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Institute of Advanced Study

Professor Andy Wood

“Working with a diverse range of Fellows made me think not just about the IAS theme - time - in ways that were very productive, but also provided me with the mental space to do some hard thinking about what universities are for, and about the place of research and intellectual exchange within the ideal university. ”

Professor Andy Wood, University of East Anglia

IAS Fellow at University College, Durham University (October - December 2012)

Andy Wood is currently Professor of Social History at the University of East Anglia, where he has been teaching since 1996. He has held lectureships at the University of Liverpool (Department of Economic and Social History) and at the University of East London (Department of Cultural Studies), as well as a Scouloudi Research Fellowship at the Institute of Historical Research and a British Academy Postdoctoral Research Fellowship at University College London. He has published three books: The 1549 rebellions and the making of early modern England (Cambridge University Press, 2007); Riot, rebellion and popular politics in early modern England (Palgrave, 2002) and The politics of social conflict: the Peak Country, 1520-1770 (Cambridge University Press, 1999). He is currently completing his fourth book, to be published by Cambridge University Press in 2013 as The memory of the people: custom and popular senses of the past in early modern England. This is based on 20 years' of archival work, some of it funded by major awards by the British Academy, the Leverhulme Trust and the Arts and Humanities Research Council. His work has appeared in a number of collections of essays and in international journals including Past and Present; Journal of Social History; Historical Journal; Social History; Transactions of the Royal Historical Society; and International Review of Social History. He was educated at Marple Hall High School in Stockport; at the University of York; and at the University of Cambridge. He is a Fellow of the Royal Historical Society.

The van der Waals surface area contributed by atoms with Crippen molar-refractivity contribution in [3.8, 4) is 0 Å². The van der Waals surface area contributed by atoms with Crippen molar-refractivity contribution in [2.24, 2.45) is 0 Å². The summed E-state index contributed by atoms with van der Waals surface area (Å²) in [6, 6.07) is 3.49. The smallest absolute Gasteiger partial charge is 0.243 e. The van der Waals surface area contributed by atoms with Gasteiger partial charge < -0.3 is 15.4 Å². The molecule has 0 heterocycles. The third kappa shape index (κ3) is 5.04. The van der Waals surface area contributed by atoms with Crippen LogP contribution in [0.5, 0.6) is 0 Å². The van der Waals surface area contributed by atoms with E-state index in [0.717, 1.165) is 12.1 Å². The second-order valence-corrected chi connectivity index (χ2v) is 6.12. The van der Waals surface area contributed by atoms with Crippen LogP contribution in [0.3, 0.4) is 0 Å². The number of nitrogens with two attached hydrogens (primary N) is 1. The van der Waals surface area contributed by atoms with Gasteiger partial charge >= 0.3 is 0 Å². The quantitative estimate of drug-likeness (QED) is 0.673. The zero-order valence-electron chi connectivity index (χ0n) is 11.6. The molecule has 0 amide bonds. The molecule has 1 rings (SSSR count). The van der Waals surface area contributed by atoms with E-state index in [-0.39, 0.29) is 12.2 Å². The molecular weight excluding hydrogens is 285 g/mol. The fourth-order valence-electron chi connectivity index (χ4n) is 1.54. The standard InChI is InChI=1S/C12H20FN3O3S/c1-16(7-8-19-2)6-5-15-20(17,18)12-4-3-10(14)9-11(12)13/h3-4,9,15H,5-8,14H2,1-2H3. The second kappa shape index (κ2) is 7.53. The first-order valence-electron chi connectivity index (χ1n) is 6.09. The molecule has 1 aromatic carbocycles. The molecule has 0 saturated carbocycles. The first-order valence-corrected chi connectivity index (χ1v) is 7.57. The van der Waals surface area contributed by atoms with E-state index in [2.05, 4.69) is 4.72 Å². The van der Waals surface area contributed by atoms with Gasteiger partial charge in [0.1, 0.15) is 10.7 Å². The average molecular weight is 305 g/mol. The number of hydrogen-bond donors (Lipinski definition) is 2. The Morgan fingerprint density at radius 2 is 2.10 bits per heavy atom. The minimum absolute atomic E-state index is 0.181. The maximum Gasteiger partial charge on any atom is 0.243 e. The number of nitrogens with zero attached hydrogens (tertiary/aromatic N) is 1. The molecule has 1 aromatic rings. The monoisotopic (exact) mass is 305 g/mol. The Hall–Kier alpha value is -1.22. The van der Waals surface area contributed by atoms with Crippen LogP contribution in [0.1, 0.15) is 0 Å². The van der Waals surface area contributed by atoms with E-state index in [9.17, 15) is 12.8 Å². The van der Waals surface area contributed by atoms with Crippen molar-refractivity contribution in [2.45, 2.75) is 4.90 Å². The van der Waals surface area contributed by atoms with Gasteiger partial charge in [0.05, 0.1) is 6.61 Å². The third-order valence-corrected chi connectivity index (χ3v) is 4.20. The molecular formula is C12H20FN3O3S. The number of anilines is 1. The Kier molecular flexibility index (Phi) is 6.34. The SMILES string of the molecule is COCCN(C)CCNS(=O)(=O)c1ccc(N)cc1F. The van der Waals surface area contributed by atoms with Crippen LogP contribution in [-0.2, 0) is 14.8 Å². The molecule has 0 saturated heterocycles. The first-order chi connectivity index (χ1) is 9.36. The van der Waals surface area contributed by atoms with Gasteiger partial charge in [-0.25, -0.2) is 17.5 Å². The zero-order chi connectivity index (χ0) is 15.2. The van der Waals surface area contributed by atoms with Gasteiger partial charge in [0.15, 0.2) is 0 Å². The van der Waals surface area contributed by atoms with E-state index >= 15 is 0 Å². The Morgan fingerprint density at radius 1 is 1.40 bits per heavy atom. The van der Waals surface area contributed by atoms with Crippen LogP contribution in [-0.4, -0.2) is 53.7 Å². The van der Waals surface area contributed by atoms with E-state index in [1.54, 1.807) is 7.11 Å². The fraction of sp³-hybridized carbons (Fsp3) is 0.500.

While at the IAS, Professor Wood will contribute to the annual theme of 'Time' in a number of ways. His current research project deals with popular senses of time and space in England, c.1570-1770. This links to a number of the sub-themes identified by the IAS, including 'Narrating Time'; 'Experiencing Time'; 'Reconstructing Time'; 'Time and the Present'; and 'Scaling Time'. Critically, Professor Wood will argue that senses of time need to be read in their spatial and social contexts. Preliminary work conducted by Wood suggests that early modern popular concepts of time changed in important respects. Ordinary people stopped dating time in relationship to liturgy and saints' days; time became more pragmatic, related to the agricultural seasons and to processes of exploitation (such as rent days); in urban communities, time became defined by the clock and by the market; and in industrializing areas, it came to be organized around the experience of waged labour. Professor Wood will spend some of his time as an IAS Fellow working in the rich Diocesan archives held in the Durham University Library Special Collections. These court papers illuminate all sorts of aspects of everyday life in the Diocese of Durham, including senses of time and space. The result of these archival searches will be a much fuller, richer and systematic study of changing senses of time in a region undergoing radical shifts in its religious culture, economic base and social structures. He looks forward to the possibilities for real intellectual insight to be garnered from working in the interdisciplinary environment of the IAS.